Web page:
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After plugging the Live Hub into my home network, Windows 7 quickly detected and mapped the Live Hub as a network drive. Dumping files onto the device over the network proved much easier than connecting an external drive, allowing me to skip the less-than-intelligent syncing process.

Once media files are on the Live Hub, they can be shared with the rest of your network. The Hub didn't have any problems feeding video playback on my main PC while playing a movie on the television in the living room. Local video playback remained smooth when I was copying media to and from the device over the network, as well. As one might expect, the Hub was also able to stream video content from my PC without issue.

If your home network's tentacles don't extend to the living room, the Live Hub also works with a number of wireless adapters listed on WD's site. My Linksys USB 300N card isn't mentioned, but I gave it a try in a fit of optimism. No dice. Compatibility with a wider range of wireless network adapters would be helpful for those who, unlike myself, happen to live in dwellings that offer more square footage than a handicapped washroom.

Temperatures and Noise Levels
Because the Live Hub contains a hard drive, cooling the unit is even more important than with earlier generations of the WD TV. Here's a look at the underside of the device, which has minimal venting and appears to rely on a single fan. In a nice touch, WD puts a couple of screw hangers on the bottom panel to allow the Live Hub to mounted vertically.

I spent quite a bit of time testing the Live Hub. When it comes to watching a lot of television in a short amount of time, my dedication to TR's readership knows no bounds. Throughout this extensive testing, the Live Hub's hard drive seemed virtually silent. I had to press my ear against the Hub in order to hear any drive noise at all. The fan did kick in from time to time, but I never would have noticed if I had not done some of my testing with my PC monitor. This setup put the Live Hub less than three feet away from me during testing, making the device's subtle acoustic profile easier to hear. With the unit beside my TV, and me about 15 feet away on the couch, the Live Hub is essentially silent. Even during the quietest moments of some movies, I couldn't hear it making any noise.

The Live Hub's minimal heat disspiation is key to its low noise levels. After several hours of constant use, the unit only feels warm to the touch. Even after more than five hours of playback, the device's exterior doesn't get too hot to pick up. I would put it somewhere with at least a little ventilation, though.

Interface and Navigation
The user interface can make or break a device like the Live Hub. Fortunately, Western Digital's UI is responsive, intuitive, and easy to navigate. My roommate, who is much more artistically inclined than tech savvy, had no problems negotiating the various menu trees, watching videos, browsing photos, or listening to music. When compared with the Media Center interface included with Windows 7, the Live Hub's UI feels equally straightforward but considerably quicker.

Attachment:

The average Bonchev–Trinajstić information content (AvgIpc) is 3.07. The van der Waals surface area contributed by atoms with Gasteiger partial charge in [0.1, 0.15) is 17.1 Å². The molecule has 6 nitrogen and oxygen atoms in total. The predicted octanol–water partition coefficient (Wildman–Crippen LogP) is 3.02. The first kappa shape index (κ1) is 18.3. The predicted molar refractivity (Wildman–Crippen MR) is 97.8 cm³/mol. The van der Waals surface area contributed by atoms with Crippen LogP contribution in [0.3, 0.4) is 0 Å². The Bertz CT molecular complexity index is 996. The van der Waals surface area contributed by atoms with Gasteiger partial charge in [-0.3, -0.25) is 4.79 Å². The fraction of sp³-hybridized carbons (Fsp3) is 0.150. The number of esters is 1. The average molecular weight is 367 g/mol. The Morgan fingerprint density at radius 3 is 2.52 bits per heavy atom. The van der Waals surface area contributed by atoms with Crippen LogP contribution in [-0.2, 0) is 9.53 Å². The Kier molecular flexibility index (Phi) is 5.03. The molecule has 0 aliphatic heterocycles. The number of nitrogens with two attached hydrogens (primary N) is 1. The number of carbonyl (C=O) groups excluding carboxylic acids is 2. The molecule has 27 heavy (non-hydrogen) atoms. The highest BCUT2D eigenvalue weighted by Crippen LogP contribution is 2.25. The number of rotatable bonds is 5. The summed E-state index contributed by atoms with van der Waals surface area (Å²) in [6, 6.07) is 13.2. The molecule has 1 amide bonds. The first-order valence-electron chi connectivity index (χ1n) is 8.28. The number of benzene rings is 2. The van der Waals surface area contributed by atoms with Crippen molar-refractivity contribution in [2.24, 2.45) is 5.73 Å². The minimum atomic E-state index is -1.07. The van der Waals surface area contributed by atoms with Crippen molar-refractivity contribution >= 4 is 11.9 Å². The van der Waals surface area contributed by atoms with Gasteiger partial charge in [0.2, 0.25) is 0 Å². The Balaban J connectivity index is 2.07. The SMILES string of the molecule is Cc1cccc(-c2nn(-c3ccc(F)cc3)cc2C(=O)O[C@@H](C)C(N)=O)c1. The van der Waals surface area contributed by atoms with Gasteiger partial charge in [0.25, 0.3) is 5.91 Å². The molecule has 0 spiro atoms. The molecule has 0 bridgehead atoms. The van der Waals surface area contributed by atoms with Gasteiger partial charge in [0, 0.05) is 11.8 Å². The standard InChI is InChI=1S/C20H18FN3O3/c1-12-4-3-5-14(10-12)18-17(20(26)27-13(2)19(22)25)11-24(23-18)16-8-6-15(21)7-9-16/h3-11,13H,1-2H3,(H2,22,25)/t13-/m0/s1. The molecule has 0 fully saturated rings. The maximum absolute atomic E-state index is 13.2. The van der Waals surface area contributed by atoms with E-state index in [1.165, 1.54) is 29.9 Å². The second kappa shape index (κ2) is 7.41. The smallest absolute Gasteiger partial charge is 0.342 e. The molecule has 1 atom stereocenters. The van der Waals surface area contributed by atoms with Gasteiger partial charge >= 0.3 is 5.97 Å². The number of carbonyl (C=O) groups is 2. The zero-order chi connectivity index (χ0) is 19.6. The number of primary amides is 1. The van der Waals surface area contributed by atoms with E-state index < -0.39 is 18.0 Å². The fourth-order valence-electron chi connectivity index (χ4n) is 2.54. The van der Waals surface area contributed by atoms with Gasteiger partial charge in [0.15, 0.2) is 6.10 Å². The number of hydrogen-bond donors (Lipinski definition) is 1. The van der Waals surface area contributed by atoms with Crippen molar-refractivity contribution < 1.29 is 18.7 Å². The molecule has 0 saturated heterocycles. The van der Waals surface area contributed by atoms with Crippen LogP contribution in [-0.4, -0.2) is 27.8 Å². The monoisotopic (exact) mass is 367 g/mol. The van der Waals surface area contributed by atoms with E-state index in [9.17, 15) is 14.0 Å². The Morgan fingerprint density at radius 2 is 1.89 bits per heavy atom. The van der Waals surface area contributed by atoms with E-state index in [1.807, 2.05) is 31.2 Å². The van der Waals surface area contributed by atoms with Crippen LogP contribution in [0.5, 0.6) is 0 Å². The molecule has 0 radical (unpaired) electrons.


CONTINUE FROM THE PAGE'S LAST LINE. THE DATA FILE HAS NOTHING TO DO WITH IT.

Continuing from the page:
The Live Hub's main screen is clean and simple

With a terabyte of internal storage capacity, organization is key to making one's media library easy to navigate. The Live Hub's embedded software sorts media into three main categories: video, audio, and photos. If you're syncing with an external drive or copying content over the network, existing folder structures will be maintained. It's also possible to seek out content using a search button on the remote. Hitting that button brings up an on-screen keyboard, and while inputting text is a little slow with the remote, the search feature otherwise works well. The search function is going to be especially useful for folks who load up the internal hard drive or have a vast array of content available via network sources.

I'll let the gerbils question Matt's choice of television - Ed.

In addition to being easy to use, the Live Hub's interface also offers a lot of flexibility. Users are free to use their own photos as a backdrop for the home screen, and they have the opportunity to do a lot more tweaking with custom themes. Western Digital is giving users access to a theme template as well as a number of samples. User-created themes can be submitted to WD, and the best will be available for download for all Live Hub users. That said, the default theme looks fine to me. The wallpaper depicts a rolling green field whose colors are bright and complement each other well, and the menus use a crisp font that's easily legible from across the room.

YouTube and Facebook are but two of a handful of services accessible via the Live Hub

The robust interface also includes Facebook integration for folks who want to stalk their friends from the couch. Using just the remote, it's possible to log into your Facebook account, browse your friends list, view photos, and post on walls. I'm unsure whether people really want Facebook on their television, especially considering the tedium of text input with the remote. Fortunately, the Live Hub supports USB keyboards, which can also come in handy when logging into password-protected network shares and searching for specific YouTube videos. It would be nice if WD included USB mouse support to allow quicker navigation of the various menu options, as well.